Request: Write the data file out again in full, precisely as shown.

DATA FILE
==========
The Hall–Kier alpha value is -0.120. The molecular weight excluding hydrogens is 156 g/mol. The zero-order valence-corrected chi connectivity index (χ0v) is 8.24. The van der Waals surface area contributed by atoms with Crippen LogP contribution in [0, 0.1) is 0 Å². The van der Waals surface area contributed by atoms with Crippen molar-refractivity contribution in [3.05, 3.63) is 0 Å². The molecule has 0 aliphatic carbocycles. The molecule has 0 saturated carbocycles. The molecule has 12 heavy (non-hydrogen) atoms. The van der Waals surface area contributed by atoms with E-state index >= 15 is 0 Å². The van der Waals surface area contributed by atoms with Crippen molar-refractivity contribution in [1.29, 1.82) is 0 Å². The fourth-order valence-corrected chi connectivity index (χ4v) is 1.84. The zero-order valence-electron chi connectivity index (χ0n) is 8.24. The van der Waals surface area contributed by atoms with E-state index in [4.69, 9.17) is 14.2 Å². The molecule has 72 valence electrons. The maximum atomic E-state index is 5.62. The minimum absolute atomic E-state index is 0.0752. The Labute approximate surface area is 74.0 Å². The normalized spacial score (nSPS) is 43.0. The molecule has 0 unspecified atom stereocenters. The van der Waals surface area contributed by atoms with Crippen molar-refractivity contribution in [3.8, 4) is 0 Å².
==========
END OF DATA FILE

The Hall–Kier alpha value is -0.120. The molecular weight excluding hydrogens is 156 g/mol. The zero-order valence-corrected chi connectivity index (χ0v) is 8.24. The van der Waals surface area contributed by atoms with Crippen LogP contribution in [0, 0.1) is 0 Å². The van der Waals surface area contributed by atoms with Crippen molar-refractivity contribution in [3.05, 3.63) is 0 Å². The molecule has 0 aliphatic carbocycles. The molecule has 0 saturated carbocycles. The molecule has 12 heavy (non-hydrogen) atoms. The van der Waals surface area contributed by atoms with E-state index >= 15 is 0 Å². The van der Waals surface area contributed by atoms with Crippen molar-refractivity contribution in [1.29, 1.82) is 0 Å². The fourth-order valence-corrected chi connectivity index (χ4v) is 1.84. The zero-order valence-electron chi connectivity index (χ0n) is 8.24. The van der Waals surface area contributed by atoms with E-state index in [4.69, 9.17) is 14.2 Å². The molecule has 72 valence electrons. The maximum atomic E-state index is 5.62. The minimum absolute atomic E-state index is 0.0752. The Labute approximate surface area is 74.0 Å². The normalized spacial score (nSPS) is 43.0. The molecule has 0 unspecified atom stereocenters. The van der Waals surface area contributed by atoms with Crippen molar-refractivity contribution in [3.8, 4) is 0 Å².